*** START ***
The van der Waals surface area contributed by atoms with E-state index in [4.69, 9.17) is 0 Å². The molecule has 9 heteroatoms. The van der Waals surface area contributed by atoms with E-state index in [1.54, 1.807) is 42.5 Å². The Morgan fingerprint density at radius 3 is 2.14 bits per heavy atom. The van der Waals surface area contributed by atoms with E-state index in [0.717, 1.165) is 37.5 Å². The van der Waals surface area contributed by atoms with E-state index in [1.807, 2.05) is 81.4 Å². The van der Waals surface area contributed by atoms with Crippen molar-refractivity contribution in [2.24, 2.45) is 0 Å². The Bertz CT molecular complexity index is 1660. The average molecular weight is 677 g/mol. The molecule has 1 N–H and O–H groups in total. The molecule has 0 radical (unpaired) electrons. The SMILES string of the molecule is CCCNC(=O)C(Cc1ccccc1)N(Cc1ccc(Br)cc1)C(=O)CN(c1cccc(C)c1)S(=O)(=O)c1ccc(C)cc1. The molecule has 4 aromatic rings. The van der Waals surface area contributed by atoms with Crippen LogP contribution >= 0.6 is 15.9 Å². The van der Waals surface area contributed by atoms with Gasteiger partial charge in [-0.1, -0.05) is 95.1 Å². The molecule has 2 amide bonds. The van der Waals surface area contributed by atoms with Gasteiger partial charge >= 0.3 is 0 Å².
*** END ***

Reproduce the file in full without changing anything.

The van der Waals surface area contributed by atoms with E-state index in [4.69, 9.17) is 0 Å². The molecule has 9 heteroatoms. The van der Waals surface area contributed by atoms with E-state index in [1.54, 1.807) is 42.5 Å². The Morgan fingerprint density at radius 3 is 2.14 bits per heavy atom. The van der Waals surface area contributed by atoms with E-state index in [0.717, 1.165) is 37.5 Å². The van der Waals surface area contributed by atoms with E-state index in [1.807, 2.05) is 81.4 Å². The van der Waals surface area contributed by atoms with Crippen molar-refractivity contribution in [2.24, 2.45) is 0 Å². The Bertz CT molecular complexity index is 1660. The average molecular weight is 677 g/mol. The molecule has 1 N–H and O–H groups in total. The molecule has 0 radical (unpaired) electrons. The SMILES string of the molecule is CCCNC(=O)C(Cc1ccccc1)N(Cc1ccc(Br)cc1)C(=O)CN(c1cccc(C)c1)S(=O)(=O)c1ccc(C)cc1. The molecule has 4 aromatic rings. The van der Waals surface area contributed by atoms with Crippen LogP contribution >= 0.6 is 15.9 Å². The van der Waals surface area contributed by atoms with Gasteiger partial charge in [-0.1, -0.05) is 95.1 Å². The molecule has 2 amide bonds. The van der Waals surface area contributed by atoms with Gasteiger partial charge >= 0.3 is 0 Å².